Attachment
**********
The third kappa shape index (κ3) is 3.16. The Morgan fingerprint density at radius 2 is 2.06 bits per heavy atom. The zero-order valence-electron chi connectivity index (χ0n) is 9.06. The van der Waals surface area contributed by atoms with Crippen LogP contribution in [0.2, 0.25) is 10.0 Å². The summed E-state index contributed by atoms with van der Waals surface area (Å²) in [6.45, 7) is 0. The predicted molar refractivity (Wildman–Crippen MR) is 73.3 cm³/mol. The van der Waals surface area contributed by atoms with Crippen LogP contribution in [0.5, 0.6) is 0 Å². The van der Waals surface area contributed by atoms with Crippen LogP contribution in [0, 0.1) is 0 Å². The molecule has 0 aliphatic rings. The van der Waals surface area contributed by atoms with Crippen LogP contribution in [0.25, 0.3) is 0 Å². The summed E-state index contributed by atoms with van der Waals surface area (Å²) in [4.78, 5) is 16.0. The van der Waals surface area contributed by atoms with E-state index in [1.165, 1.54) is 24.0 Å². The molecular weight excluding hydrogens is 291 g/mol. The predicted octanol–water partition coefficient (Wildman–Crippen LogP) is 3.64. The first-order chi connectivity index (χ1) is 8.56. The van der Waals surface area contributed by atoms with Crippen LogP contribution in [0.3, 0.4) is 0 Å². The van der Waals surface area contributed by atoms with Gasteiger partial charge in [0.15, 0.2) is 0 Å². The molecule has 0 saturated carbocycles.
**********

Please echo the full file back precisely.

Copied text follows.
The third kappa shape index (κ3) is 3.16. The Morgan fingerprint density at radius 2 is 2.06 bits per heavy atom. The zero-order valence-electron chi connectivity index (χ0n) is 9.06. The van der Waals surface area contributed by atoms with Crippen LogP contribution in [0.2, 0.25) is 10.0 Å². The summed E-state index contributed by atoms with van der Waals surface area (Å²) in [6.45, 7) is 0. The predicted molar refractivity (Wildman–Crippen MR) is 73.3 cm³/mol. The van der Waals surface area contributed by atoms with Crippen LogP contribution in [0.5, 0.6) is 0 Å². The van der Waals surface area contributed by atoms with Crippen LogP contribution in [0, 0.1) is 0 Å². The molecule has 0 aliphatic rings. The van der Waals surface area contributed by atoms with Crippen LogP contribution in [0.25, 0.3) is 0 Å². The summed E-state index contributed by atoms with van der Waals surface area (Å²) in [4.78, 5) is 16.0. The van der Waals surface area contributed by atoms with E-state index in [1.165, 1.54) is 24.0 Å². The molecular weight excluding hydrogens is 291 g/mol. The predicted octanol–water partition coefficient (Wildman–Crippen LogP) is 3.64. The first-order chi connectivity index (χ1) is 8.56. The van der Waals surface area contributed by atoms with Crippen LogP contribution in [0.3, 0.4) is 0 Å². The van der Waals surface area contributed by atoms with Gasteiger partial charge in [0.15, 0.2) is 0 Å². The molecule has 0 saturated carbocycles.